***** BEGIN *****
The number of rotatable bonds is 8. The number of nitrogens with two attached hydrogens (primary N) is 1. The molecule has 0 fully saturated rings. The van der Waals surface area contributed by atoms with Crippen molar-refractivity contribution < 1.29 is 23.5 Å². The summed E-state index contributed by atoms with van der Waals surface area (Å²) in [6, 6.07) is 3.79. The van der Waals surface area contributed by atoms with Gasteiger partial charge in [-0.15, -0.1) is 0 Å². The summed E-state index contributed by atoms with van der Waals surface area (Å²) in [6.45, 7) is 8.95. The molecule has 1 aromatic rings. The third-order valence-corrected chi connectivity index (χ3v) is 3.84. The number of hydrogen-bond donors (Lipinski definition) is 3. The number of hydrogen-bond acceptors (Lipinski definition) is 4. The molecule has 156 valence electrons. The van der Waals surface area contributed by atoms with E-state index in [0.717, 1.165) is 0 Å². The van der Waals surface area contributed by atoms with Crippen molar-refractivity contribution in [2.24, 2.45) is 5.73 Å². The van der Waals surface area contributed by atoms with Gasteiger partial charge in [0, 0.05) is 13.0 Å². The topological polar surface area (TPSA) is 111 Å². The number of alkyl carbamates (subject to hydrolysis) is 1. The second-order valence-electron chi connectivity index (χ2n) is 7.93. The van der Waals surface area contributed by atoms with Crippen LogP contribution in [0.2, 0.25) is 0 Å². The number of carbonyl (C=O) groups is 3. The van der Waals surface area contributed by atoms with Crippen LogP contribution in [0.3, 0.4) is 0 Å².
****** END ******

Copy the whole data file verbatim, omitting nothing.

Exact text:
The number of rotatable bonds is 8. The number of nitrogens with two attached hydrogens (primary N) is 1. The molecule has 0 fully saturated rings. The van der Waals surface area contributed by atoms with Crippen molar-refractivity contribution < 1.29 is 23.5 Å². The summed E-state index contributed by atoms with van der Waals surface area (Å²) in [6, 6.07) is 3.79. The van der Waals surface area contributed by atoms with Gasteiger partial charge in [-0.15, -0.1) is 0 Å². The summed E-state index contributed by atoms with van der Waals surface area (Å²) in [6.45, 7) is 8.95. The molecule has 1 aromatic rings. The third-order valence-corrected chi connectivity index (χ3v) is 3.84. The number of hydrogen-bond donors (Lipinski definition) is 3. The number of hydrogen-bond acceptors (Lipinski definition) is 4. The molecule has 156 valence electrons. The van der Waals surface area contributed by atoms with E-state index in [0.717, 1.165) is 0 Å². The van der Waals surface area contributed by atoms with Crippen molar-refractivity contribution in [2.24, 2.45) is 5.73 Å². The van der Waals surface area contributed by atoms with Gasteiger partial charge in [0, 0.05) is 13.0 Å². The topological polar surface area (TPSA) is 111 Å². The number of alkyl carbamates (subject to hydrolysis) is 1. The second-order valence-electron chi connectivity index (χ2n) is 7.93. The van der Waals surface area contributed by atoms with Crippen LogP contribution in [0.2, 0.25) is 0 Å². The number of carbonyl (C=O) groups is 3. The van der Waals surface area contributed by atoms with Crippen LogP contribution in [0.3, 0.4) is 0 Å².